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Engineering PQS Biosynthesis Pathway for Enhancement of Bioelectricity Production in Pseudomonas aeruginosa Microbial Fuel Cells

  • Victor Bochuan Wang ,

    Contributed equally to this work with: Victor Bochuan Wang, Song-Lin Chua

    Affiliations Singapore Centre on Environmental Life Sciences Engineering (SCELSE), Nanyang Technological University, Singapore, Singapore, School of Materials Science and Engineering, Nanyang Technological University, Singapore, Singapore

  • Song-Lin Chua ,

    Contributed equally to this work with: Victor Bochuan Wang, Song-Lin Chua

    Affiliations Singapore Centre on Environmental Life Sciences Engineering (SCELSE), Nanyang Technological University, Singapore, Singapore, Singapore Centre on Environmental Life Sciences Engineering (SCELSE), National University of Singapore, Singapore, Singapore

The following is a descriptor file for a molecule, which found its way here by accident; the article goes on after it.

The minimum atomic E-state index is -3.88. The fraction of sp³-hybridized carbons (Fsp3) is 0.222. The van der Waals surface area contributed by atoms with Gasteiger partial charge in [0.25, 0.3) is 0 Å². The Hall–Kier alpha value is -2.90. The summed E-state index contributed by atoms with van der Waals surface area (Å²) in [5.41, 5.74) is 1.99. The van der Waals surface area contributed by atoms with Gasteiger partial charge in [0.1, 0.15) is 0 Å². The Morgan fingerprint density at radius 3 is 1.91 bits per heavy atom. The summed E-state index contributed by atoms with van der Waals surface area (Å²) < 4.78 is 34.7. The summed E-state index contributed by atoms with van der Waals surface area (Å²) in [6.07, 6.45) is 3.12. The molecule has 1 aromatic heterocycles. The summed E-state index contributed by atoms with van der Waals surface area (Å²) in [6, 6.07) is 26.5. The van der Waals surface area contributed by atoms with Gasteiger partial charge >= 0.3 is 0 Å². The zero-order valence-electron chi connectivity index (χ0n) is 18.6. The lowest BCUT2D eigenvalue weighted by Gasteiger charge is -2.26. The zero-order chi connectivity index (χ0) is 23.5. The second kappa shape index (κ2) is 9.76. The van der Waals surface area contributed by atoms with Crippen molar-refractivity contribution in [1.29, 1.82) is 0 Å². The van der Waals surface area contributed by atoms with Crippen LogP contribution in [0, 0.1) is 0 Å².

• Bin Cao,

    Affiliations Singapore Centre on Environmental Life Sciences Engineering (SCELSE), Nanyang Technological University, Singapore, Singapore, School of Civil and Environmental Engineering, Nanyang Technological University, Singapore, Singapore

  • Thomas Seviour,

    Affiliation Singapore Centre on Environmental Life Sciences Engineering (SCELSE), Nanyang Technological University, Singapore, Singapore

  • Victor J. Nesatyy,

    Affiliation Singapore Centre on Environmental Life Sciences Engineering (SCELSE), National University of Singapore, Singapore, Singapore

  • Enrico Marsili,

    Affiliation Singapore Centre on Environmental Life Sciences Engineering (SCELSE), Nanyang Technological University, Singapore, Singapore

  • Staffan Kjelleberg,

    Affiliations Singapore Centre on Environmental Life Sciences Engineering (SCELSE), Nanyang Technological University, Singapore, Singapore, School of Biotechnology and Biomolecular Sciences, The University of New South Wales, Sydney, NSW, Australia

  • Michael Givskov,